I Am My Own Grandma, or It’s A Small World After All

No, it’s not quite that incestuous or circular, but it’s pretty confusing.

Here’s the story, and I will try to keep this simple.  Or as simple as I can.

Almost two years ago I received a message out of the blue from a fellow ancestry.com member named Nancy Hano.  Attached to her message was a photograph of my grandfather and great-grandparents’ headstone, i.e., John Nusbaum Cohen, Sr., and Emanuel and Eva Cohen.

headstone for emanuel, eva and john n cohen

Courtesy of Nancy Hano

Nancy had seen my tree on ancestry.com and  wanted to know whether these were my relatives, and if so, she thought we might be related because her grandparents, Samuel and Louise Lydia Cohen, were buried nearby.  After some back and forth and some looking at each other’s trees, we concluded that her Cohens and my Cohens were not genetically related.

However, we did find a different connection.  With the help of Nancy’s cousin, Gil Weeder, we found that Samuel Cohen and Louise Lydia Hano had a daughter named Flora.  Flora had married a man named Jacob Weil.  Jacob Weil was the son of Lewis Weil and Rachel Cohen.  Rachel Cohen was the sister of my great-grandfather Emanuel Cohen.  So in fact, Nancy and Gil were related to be my marriage—their relative Flora had married my relative Jacob Weil.

Lydia and Samuel Cohen and granddaughter Helen

Louise Lydia Hano and Samuel Cohen with their granddaughter Helen c. 1913 Courtesy of Gil Weeder

We exchanged pictures and information, and we all continued to do our own research.

Fast forward to this past week, almost two years later.  I am now researching my Nusbaum relatives.  As I was putting together lists of the descendants of my Nusbaum ancestors, I saw the name Jacob Hano appear as the husband of one of my relatives, Fanny Nusbaum, the daughter of Ernst Nusbaum, who is my 4x great-uncle, brother of John Nusbaum.

Since the Hanos, like the Cohens and the Nusbaums, were Pennsylvania Jews, I wondered whether there was a connection.  So I did some research on Jacob Hano, and I soon found out that he was the brother of the Louise Lydia Hano who had married Samuel Cohen, Nancy and Gil’s ancestors.  That is, Jacob Hano was Flora Cohen’s uncle, the same Flora Cohen who married Jacob Weil,the son of Rachel Cohen.

Florrie C Weil sitting room as a child

Home of Samuel Cohen and Louisa Lydia Hano
Courtesy of Gil Weeder

Are you still with me? There’s a quiz at the end.  (No, not really.)

Thus, Nancy, Gil and I are related both through my Nusbaum family and through my Cohen family.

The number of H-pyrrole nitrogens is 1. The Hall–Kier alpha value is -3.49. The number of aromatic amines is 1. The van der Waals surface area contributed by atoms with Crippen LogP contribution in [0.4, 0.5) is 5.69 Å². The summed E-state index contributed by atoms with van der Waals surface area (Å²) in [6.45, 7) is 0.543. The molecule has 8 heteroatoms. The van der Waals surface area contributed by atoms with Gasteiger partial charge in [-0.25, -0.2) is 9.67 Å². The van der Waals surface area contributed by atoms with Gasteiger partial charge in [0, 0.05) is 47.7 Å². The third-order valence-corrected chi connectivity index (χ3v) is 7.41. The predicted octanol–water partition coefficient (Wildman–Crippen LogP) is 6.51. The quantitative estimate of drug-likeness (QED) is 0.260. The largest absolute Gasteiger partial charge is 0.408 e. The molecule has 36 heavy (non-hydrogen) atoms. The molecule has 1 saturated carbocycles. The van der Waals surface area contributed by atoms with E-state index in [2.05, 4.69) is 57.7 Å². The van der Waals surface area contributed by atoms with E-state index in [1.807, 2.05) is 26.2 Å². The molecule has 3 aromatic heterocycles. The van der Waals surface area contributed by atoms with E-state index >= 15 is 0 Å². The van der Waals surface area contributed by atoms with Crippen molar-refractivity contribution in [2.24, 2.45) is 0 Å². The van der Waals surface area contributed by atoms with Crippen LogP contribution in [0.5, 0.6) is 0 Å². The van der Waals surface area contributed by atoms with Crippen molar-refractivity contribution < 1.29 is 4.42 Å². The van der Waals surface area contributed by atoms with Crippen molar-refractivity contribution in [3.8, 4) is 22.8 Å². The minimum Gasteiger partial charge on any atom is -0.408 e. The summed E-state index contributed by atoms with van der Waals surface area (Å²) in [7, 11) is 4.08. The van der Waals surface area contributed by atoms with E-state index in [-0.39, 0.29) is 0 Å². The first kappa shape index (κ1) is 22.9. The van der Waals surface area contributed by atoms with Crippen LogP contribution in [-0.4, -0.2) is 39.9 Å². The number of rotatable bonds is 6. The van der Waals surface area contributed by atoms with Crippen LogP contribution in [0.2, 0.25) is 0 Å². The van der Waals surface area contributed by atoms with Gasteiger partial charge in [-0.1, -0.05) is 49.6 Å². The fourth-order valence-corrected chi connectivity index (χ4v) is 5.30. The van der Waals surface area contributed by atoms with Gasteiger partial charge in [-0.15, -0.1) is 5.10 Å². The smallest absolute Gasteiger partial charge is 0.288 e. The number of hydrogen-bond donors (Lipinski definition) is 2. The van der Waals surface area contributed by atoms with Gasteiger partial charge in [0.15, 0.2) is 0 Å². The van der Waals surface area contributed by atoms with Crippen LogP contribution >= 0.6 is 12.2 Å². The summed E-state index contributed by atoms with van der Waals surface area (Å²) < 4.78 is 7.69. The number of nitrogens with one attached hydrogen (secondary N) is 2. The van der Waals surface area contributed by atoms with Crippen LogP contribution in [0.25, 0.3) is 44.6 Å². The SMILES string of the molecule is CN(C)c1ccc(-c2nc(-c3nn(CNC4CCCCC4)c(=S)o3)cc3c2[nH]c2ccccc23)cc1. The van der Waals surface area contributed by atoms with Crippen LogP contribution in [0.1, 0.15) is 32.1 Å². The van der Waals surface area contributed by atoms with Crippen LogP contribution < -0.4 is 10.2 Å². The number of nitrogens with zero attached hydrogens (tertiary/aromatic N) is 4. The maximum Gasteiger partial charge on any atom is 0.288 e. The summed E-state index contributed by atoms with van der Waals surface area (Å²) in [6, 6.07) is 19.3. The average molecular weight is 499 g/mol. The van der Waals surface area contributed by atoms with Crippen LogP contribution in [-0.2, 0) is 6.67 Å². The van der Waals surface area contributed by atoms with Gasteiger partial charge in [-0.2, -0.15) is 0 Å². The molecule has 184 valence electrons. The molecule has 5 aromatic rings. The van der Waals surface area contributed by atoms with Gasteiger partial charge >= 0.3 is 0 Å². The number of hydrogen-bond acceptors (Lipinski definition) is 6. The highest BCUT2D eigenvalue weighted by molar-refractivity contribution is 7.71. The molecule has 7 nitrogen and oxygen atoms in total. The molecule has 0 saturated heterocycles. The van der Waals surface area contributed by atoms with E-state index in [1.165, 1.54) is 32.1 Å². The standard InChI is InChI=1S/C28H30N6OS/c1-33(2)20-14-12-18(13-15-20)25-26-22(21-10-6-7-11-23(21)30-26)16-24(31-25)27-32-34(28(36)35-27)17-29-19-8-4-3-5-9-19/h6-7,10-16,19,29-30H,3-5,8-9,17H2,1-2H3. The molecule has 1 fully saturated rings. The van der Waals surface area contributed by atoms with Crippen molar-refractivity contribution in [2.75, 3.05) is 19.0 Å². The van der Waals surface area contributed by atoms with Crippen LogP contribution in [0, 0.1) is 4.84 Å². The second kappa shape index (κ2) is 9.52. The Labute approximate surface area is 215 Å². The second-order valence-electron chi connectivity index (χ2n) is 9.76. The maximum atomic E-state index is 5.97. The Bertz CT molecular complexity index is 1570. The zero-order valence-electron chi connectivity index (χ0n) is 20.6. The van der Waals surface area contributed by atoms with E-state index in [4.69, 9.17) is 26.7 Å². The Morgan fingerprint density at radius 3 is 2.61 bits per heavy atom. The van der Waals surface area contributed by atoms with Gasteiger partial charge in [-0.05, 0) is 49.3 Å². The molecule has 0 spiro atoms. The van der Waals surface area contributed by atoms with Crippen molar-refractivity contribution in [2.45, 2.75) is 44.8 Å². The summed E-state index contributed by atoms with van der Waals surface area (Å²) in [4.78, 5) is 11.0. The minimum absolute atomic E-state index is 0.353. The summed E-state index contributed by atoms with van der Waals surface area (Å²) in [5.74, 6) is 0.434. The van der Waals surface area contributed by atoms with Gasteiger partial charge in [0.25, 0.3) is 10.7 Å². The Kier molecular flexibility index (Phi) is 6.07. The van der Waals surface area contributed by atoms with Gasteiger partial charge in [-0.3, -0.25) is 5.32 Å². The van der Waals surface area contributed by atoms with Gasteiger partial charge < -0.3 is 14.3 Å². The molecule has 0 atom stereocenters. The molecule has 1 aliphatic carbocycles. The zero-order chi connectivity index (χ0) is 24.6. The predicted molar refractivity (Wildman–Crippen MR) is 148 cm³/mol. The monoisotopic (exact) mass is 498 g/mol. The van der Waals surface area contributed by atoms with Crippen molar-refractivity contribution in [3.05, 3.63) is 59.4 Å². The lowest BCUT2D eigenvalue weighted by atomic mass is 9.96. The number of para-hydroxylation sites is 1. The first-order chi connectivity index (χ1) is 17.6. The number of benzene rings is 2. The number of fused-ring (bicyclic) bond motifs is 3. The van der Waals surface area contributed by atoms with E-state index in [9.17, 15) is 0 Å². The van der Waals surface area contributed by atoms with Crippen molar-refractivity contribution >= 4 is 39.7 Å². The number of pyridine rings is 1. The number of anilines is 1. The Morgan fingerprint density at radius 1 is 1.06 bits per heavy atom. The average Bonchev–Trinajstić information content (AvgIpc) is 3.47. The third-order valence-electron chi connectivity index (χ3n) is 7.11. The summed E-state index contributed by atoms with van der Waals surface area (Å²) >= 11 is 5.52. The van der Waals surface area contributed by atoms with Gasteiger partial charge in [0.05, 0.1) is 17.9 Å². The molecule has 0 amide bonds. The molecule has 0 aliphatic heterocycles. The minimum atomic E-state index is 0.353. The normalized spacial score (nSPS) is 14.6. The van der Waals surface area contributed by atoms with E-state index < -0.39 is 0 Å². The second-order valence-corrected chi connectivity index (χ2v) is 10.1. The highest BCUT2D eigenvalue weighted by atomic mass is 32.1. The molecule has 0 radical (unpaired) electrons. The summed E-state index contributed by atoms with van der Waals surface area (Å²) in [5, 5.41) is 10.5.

Did they all know each other? Jacob Hano married my relative Fanny Nusbaum in 1877.   My great-grandparents Emanuel Cohen and Eva May Seligman (a Nusbaum) were married in 1886. Flora Cohen  wasn’t married to my relative Jacob Weil until 1908, over twenty years later.   So…here’s one possible scenario:

Eva May Seligman Cohen’s sister-in-law Rachel Cohen Weil says to Eva, “Do you know a nice Jewish girl for my son Jacob?”

Eva says, “Well, my mother’s first cousin Fanny is married to a man named Jacob Hano.  His sister Louise Lydia is married to Samuel Cohen.  A very nice family, also happened to be named Cohen.  They have a daughter Flora.  Perhaps Jacob would like to meet her?”

Flora Cohen and Jacob Weil with their daughter Maizie and unknown other

Flora Cohen and Jacob Weil with their daughter Maizie and unknown other Courtesy of Nancy Hano/Gil Weeder

And poof!  My Nusbaum and Cohen relatives are married to each other, and Gil and Nancy and I get all excited about a new connection, and my family tree starts twisting around on its own axis so badly that it just might fall down!

To state it most succinctly, my father’s maternal first cousin three times removed, Fanny Nusbaum, was married to Jacob Hano, who was the uncle of the wife (Flora Cohen) of my father’s paternal first cousin once removed, Jacob Weil.

This is a simple family tree that illustrates ...

This is a simple family tree that illustrates the definitions of various types of cousins (e.g. “second cousin twice removed”). (Photo credit: Wikipedia)

 

English: The usual European kinship system wit...

English: The usual European kinship system with English text. Note that “Thrice-removed” on the chart more commonly occurs as “Three times removed”… Deutsch: Das gebräuchliche europäische Verwandschaftssystem (Photo credit: Wikipedia)